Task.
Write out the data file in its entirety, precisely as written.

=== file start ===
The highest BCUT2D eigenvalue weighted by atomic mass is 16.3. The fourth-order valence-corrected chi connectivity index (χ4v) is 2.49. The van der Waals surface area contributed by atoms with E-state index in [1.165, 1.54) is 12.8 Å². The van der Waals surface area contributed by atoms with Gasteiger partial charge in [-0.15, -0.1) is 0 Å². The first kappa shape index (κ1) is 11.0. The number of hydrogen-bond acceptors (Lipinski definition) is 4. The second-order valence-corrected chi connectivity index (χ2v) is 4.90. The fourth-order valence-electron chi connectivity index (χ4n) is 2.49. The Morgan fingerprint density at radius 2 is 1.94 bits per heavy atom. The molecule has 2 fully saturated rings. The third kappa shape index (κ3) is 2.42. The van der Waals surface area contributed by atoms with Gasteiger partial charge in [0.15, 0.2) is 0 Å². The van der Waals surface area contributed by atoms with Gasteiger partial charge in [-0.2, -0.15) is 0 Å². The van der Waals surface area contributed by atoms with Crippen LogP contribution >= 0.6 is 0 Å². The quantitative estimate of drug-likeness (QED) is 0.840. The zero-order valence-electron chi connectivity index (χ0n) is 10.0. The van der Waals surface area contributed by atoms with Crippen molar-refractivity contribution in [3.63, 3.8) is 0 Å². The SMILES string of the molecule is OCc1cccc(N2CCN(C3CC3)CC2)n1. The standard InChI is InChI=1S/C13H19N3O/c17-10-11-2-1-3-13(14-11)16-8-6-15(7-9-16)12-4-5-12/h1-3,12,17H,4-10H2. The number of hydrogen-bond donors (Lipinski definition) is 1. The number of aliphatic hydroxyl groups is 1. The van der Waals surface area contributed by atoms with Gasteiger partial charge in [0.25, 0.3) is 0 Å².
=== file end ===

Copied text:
The highest BCUT2D eigenvalue weighted by atomic mass is 16.3. The fourth-order valence-corrected chi connectivity index (χ4v) is 2.49. The van der Waals surface area contributed by atoms with E-state index in [1.165, 1.54) is 12.8 Å². The van der Waals surface area contributed by atoms with Gasteiger partial charge in [-0.15, -0.1) is 0 Å². The first kappa shape index (κ1) is 11.0. The number of hydrogen-bond acceptors (Lipinski definition) is 4. The second-order valence-corrected chi connectivity index (χ2v) is 4.90. The fourth-order valence-electron chi connectivity index (χ4n) is 2.49. The Morgan fingerprint density at radius 2 is 1.94 bits per heavy atom. The molecule has 2 fully saturated rings. The third kappa shape index (κ3) is 2.42. The van der Waals surface area contributed by atoms with Gasteiger partial charge in [0.15, 0.2) is 0 Å². The van der Waals surface area contributed by atoms with Gasteiger partial charge in [-0.2, -0.15) is 0 Å². The van der Waals surface area contributed by atoms with Crippen LogP contribution >= 0.6 is 0 Å². The quantitative estimate of drug-likeness (QED) is 0.840. The zero-order valence-electron chi connectivity index (χ0n) is 10.0. The van der Waals surface area contributed by atoms with Crippen molar-refractivity contribution in [3.63, 3.8) is 0 Å². The SMILES string of the molecule is OCc1cccc(N2CCN(C3CC3)CC2)n1. The standard InChI is InChI=1S/C13H19N3O/c17-10-11-2-1-3-13(14-11)16-8-6-15(7-9-16)12-4-5-12/h1-3,12,17H,4-10H2. The number of hydrogen-bond donors (Lipinski definition) is 1. The number of aliphatic hydroxyl groups is 1. The van der Waals surface area contributed by atoms with Gasteiger partial charge in [0.25, 0.3) is 0 Å².